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Apush Dbq Essay

  • Submitted by:
  • on March 31, 2014
  • Category: History
  • Length: 649 words

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Below is an essay on "Apush Dbq" from Anti Essays, your source for research papers, essays, and term paper examples.

The controversial laws passed in 1798, otherwise known as the Alien and Sedition Acts, were enacted in response to the crises happening at the time. From these acts, the President gained the power to deport all aliens he viewed dangerous to the peace and safety of the U.S.   The acts also allowed the restraint and removal in time of war of resident adult aliens of the hostile nation. Divisions in politics combined with distrust in other nations and domestic upheaval led the Federalists to pass these acts. The dispute over the Alien and Sedition Acts exposed bitter disagreements on a number of issues. Some of these important issues include immigration, concern of becoming a monarchy, and foreign policy.
One of the many underlying issues that brought about the debate over the alien and Sedition Acts was immigration. Immigrants that came to American usually sided with the Democratic-Republican (Antifederalist) Party, therefore Federalists utilized the Naturalization Act to gain an edge in the 1800 elections.   This act increased the number of years required for immigrants to qualify as U.S. citizens from 5 to 14 years. George Washington thought that immigration could help unite the country as a whole if there was an intermixture of cultures (Document A). Ironically, Jefferson, while supporting the acts, looked down on immigration. (Document B) He believed that immigrants would carry on their ideas from previous governments and embed them in their children. He feared that, because of this, the United States would become an anarchy or monarchy.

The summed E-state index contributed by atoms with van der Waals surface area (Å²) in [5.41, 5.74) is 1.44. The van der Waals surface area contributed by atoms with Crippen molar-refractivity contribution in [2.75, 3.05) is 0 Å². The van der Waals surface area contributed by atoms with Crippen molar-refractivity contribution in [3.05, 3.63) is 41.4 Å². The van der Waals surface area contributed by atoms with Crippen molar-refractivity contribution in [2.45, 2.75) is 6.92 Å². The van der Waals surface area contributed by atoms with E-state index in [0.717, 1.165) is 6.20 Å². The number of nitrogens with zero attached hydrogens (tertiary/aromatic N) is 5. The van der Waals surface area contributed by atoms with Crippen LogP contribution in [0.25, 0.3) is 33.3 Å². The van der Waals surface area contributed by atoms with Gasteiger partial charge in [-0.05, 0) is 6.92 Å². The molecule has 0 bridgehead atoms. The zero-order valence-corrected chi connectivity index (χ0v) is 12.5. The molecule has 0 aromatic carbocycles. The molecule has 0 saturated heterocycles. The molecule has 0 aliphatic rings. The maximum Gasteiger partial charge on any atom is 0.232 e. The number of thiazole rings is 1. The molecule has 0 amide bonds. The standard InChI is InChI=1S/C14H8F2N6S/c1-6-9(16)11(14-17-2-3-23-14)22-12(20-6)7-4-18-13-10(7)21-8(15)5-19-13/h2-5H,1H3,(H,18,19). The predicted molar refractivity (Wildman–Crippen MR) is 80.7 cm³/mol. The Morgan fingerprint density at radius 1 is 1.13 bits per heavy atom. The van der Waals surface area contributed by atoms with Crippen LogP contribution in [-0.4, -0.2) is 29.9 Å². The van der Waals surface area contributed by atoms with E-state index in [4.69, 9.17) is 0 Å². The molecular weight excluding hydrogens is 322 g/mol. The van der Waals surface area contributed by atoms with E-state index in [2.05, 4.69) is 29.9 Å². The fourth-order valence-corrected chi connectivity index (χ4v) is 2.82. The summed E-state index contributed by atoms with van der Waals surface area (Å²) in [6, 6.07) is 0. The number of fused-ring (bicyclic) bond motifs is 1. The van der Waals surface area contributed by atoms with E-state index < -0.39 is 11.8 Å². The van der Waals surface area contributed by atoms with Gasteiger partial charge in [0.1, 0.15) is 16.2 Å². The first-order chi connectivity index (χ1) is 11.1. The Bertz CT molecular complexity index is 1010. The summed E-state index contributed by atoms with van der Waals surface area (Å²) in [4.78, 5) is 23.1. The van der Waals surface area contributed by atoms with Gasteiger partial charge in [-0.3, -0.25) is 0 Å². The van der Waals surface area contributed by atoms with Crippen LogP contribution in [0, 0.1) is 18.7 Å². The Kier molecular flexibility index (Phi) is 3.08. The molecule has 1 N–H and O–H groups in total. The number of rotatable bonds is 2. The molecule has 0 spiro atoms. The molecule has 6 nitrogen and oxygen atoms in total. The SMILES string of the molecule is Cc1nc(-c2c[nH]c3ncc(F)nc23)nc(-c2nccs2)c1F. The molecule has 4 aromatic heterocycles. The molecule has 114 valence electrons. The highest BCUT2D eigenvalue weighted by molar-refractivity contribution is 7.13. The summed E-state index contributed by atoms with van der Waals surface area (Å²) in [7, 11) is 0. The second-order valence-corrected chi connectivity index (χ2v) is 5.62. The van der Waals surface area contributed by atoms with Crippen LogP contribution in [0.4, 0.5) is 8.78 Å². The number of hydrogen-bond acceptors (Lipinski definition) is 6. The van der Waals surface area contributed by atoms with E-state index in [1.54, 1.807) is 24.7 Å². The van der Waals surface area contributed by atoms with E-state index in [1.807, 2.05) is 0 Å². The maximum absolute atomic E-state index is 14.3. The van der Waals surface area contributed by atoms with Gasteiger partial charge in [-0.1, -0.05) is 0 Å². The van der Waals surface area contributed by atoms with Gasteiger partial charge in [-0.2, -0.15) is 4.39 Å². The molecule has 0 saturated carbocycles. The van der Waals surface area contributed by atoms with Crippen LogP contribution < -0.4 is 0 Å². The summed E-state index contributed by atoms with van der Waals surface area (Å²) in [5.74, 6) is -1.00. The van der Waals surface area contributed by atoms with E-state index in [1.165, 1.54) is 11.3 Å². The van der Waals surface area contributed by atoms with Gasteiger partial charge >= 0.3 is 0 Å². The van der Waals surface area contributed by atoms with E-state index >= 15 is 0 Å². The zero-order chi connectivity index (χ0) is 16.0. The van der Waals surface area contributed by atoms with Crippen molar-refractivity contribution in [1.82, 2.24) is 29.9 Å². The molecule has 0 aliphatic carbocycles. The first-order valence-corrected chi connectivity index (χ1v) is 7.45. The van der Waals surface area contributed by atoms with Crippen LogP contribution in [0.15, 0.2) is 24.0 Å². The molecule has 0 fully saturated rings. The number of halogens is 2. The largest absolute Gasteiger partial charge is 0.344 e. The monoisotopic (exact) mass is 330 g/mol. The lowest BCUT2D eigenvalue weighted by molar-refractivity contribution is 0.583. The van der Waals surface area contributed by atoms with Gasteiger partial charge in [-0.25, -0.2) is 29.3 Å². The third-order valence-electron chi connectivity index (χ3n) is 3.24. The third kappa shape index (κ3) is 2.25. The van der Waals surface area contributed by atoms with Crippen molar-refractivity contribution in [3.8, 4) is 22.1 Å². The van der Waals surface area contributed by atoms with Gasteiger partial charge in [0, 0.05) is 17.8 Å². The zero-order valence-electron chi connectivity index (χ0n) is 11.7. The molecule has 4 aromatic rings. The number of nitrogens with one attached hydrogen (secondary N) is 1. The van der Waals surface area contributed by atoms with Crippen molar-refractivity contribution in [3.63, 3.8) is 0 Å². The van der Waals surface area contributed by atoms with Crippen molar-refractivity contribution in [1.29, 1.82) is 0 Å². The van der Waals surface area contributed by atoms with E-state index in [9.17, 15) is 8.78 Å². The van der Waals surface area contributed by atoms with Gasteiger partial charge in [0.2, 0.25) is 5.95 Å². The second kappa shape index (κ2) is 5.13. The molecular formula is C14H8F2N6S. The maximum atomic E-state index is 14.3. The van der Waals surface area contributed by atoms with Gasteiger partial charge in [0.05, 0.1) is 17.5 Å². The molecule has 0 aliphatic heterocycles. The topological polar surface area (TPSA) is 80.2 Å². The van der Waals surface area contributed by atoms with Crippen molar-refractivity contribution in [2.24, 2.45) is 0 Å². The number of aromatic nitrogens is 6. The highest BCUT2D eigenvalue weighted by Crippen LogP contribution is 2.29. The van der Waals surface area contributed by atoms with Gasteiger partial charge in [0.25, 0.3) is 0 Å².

Another concern with the Alien and Sedition Acts was its constitutionality because many argued that it takes away a part of our freedom of speech. Many believed that if you spoke out against the government you would be liable to punishment through these acts and the acts were actually a weapon devised by the party in power (document p). The president can decide himself what is considered dangerous and then arrest somebody for...

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